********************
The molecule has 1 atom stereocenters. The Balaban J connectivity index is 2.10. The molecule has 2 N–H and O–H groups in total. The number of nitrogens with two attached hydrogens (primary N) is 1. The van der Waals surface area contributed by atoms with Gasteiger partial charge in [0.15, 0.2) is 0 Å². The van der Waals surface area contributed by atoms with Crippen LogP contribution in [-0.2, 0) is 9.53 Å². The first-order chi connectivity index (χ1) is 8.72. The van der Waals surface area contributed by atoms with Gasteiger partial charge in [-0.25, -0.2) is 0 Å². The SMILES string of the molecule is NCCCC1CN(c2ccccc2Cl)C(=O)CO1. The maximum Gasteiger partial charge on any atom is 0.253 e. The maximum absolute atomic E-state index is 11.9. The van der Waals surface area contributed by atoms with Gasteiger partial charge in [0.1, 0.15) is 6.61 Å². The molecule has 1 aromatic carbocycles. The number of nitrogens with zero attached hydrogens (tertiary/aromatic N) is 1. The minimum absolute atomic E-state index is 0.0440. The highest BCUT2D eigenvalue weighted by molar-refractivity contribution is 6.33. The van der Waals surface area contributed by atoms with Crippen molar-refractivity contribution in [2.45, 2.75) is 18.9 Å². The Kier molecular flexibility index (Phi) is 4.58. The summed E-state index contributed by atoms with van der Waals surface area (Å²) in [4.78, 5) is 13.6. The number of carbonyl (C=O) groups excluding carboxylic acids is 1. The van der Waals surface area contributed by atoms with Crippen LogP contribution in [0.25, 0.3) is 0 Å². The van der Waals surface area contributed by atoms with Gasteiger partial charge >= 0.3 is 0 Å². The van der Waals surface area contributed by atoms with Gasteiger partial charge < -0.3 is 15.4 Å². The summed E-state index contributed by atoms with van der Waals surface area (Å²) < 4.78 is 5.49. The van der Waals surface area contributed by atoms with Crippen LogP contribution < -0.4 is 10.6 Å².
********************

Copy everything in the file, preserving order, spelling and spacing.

The molecule has 1 atom stereocenters. The Balaban J connectivity index is 2.10. The molecule has 2 N–H and O–H groups in total. The number of nitrogens with two attached hydrogens (primary N) is 1. The van der Waals surface area contributed by atoms with Gasteiger partial charge in [0.15, 0.2) is 0 Å². The van der Waals surface area contributed by atoms with Crippen LogP contribution in [-0.2, 0) is 9.53 Å². The first-order chi connectivity index (χ1) is 8.72. The van der Waals surface area contributed by atoms with Gasteiger partial charge in [-0.25, -0.2) is 0 Å². The SMILES string of the molecule is NCCCC1CN(c2ccccc2Cl)C(=O)CO1. The maximum Gasteiger partial charge on any atom is 0.253 e. The maximum absolute atomic E-state index is 11.9. The van der Waals surface area contributed by atoms with Gasteiger partial charge in [0.1, 0.15) is 6.61 Å². The molecule has 1 aromatic carbocycles. The number of nitrogens with zero attached hydrogens (tertiary/aromatic N) is 1. The minimum absolute atomic E-state index is 0.0440. The highest BCUT2D eigenvalue weighted by molar-refractivity contribution is 6.33. The van der Waals surface area contributed by atoms with Crippen molar-refractivity contribution in [2.45, 2.75) is 18.9 Å². The Kier molecular flexibility index (Phi) is 4.58. The summed E-state index contributed by atoms with van der Waals surface area (Å²) in [4.78, 5) is 13.6. The number of carbonyl (C=O) groups excluding carboxylic acids is 1. The van der Waals surface area contributed by atoms with Crippen LogP contribution in [0.25, 0.3) is 0 Å². The van der Waals surface area contributed by atoms with Gasteiger partial charge >= 0.3 is 0 Å². The van der Waals surface area contributed by atoms with Gasteiger partial charge < -0.3 is 15.4 Å². The summed E-state index contributed by atoms with van der Waals surface area (Å²) < 4.78 is 5.49. The van der Waals surface area contributed by atoms with Crippen LogP contribution < -0.4 is 10.6 Å².